Father Tissa Balsuriya’s struggle for social justice will continue in Sri Lanka
Photo courtesy the late Fr. Tissa’s blog
We heard the sad news that the internationally acclaimed Sri Lankan catholic priest and theologian Father Tissa Balasuriya (Fr Tissa) has passed away. His exertions on the Catholic Church about the nature of Jesus Christ and his teachings, and how to adjust to the realities of life in the developing world are not well known. Nevertheless, he became famous internationally when he was ex-communicated from the Roman Catholic Church in 1997 for the book he authored, Mary and Human Liberation, which took a feminist perspective on her life, such as the issue of ordaining women as priests in the Church. Obviously, his dynamic interpretation of the mother of Jesus was quite different from the traditional interpretation. There was intense international pressure from within and without the Catholic Church to rescind the excommunication. Fr Tissa did not admit to doctrinal error, but acknowledged perceptions of error, for the sake of a compromise. After a week-long negotiation, the excommunication was rescinded in 1998.
Fr Tissa took progressive initiatives relating to various issues that prevailed in Sri Lanka. He was one of the most respected and the humblest of priests who endeavoured to practise Christianity by his personal commitment and example. He donated his 80-acre ancestral property and home at Andi Ambalama to establish a Farm and Training Centre for street children. It was set up as a self-sustained community. The community for children commenced its work in 1990. Fr. Tissa also donated his ancestral home in Katuwapitiya to the Centre for Society and Religion. He was also instrumental in running another home for boys in Battaramulla, Sri Lanka.
Being a critic of the iniquities of the global capitalist system, he sought to reconcile the teachings of Christ with the global quest for social justice. He was well known for his track record in defending human rights. He won the prestigious Khan Gold Medal when he graduated in economics. He entered the Novitiate the same year and was ordained a priest in Rome in 1949. As an economist, he became convinced of the need for economic justice for the working people and became a strong advocate and lobbyist for social justice and equity. He was strongly opposed to neo-liberal economic policies and crony capitalism, the creation of a liberal economic system in which only some cronies gained political and economic power in return for supporting the regime. He provided leadership for coordinating inter-religious and inter-racial activities with the aim of working towards achieving social justice, freedom and lasting peace in Sri Lanka. Fr Tissa was the founder of the Centre for Society and Religion (CSR) in 1971 set up for studying the burgeoning social, economic and political problems of Sri Lanka, and the Ecumenical Association of Third World Theologians in 1975. In the process, Fr. Tissa had been misinterpreted both by sections of the Church and the ruling interests.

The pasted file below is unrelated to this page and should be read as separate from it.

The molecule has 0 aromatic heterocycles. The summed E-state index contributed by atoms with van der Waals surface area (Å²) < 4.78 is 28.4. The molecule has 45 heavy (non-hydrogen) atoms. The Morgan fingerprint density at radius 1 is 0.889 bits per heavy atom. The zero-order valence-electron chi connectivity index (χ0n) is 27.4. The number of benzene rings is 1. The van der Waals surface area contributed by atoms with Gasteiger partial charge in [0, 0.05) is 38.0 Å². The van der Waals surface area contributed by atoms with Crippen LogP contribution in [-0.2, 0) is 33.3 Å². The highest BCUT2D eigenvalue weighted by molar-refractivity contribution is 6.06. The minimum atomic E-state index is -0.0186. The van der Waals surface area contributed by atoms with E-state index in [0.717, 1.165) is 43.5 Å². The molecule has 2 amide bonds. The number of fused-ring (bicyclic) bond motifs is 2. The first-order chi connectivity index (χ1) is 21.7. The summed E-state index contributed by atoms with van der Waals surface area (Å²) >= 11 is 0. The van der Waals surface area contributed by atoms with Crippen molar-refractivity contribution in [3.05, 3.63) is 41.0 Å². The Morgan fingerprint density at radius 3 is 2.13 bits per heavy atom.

Father Tissa is/was a good friend to both Chitra and me. Chitra used to work for Centre for Society and Religion under the guidance of Fr Tissa, with the aim of trying to assist those families who live in slum areas in Colombo. She studied at the Aquinas University College where Fr Tissa was Rector. My first contact with him occurred in 1978, when I was presiding over a public May Day rally held by the JVP at Town Hall in Colombo. He had come closer to the stage and sent me a message to meet him for a couple of minutes, to which I obliged. This infuriated our leader. Since then I had met him on several occasions while attending public seminars at the CSR. His close connection to our family strengthened during the period of terror and repression in 1988-89, when he arranged an Australian community to assist Chitra and the two children to visit Australia, while I had to find refuge in Japan due to death threats to my life.
Fr Tissa’s death also brings back memories of Fr. Michael Rodrigo, who was a follower of Fr Tissa’s life traditions of simplicity, humbleness and servitude to the people. He was assassinated in 1987, while conducting a sermon at the pulpit of the church. We cannot forget Fr Tissa’s political activities in Canberra opposing the US led war in Iraq during one of his visits. Despite becoming frail due to age and sickness in recent years, he carried out his work in promoting not only social justice but also religious and racial harmony.
We will not only remember and respect his contribution to the betterment of socio-economic conditions of working people in Sri Lanka, but on a more personal level, we will never forget his genuine love and offer of help for the needy, irrespective of their socio-cultural background.
We salute him for his immense contribution for the betterment of society. He will be remembered with gratitude. We extend our deepest sympathy to his bereaved family and friends.
Fr Tissa’s struggle for social justice will carry on and be strengthened by his peerless example.
Lionel and Chitra Bopage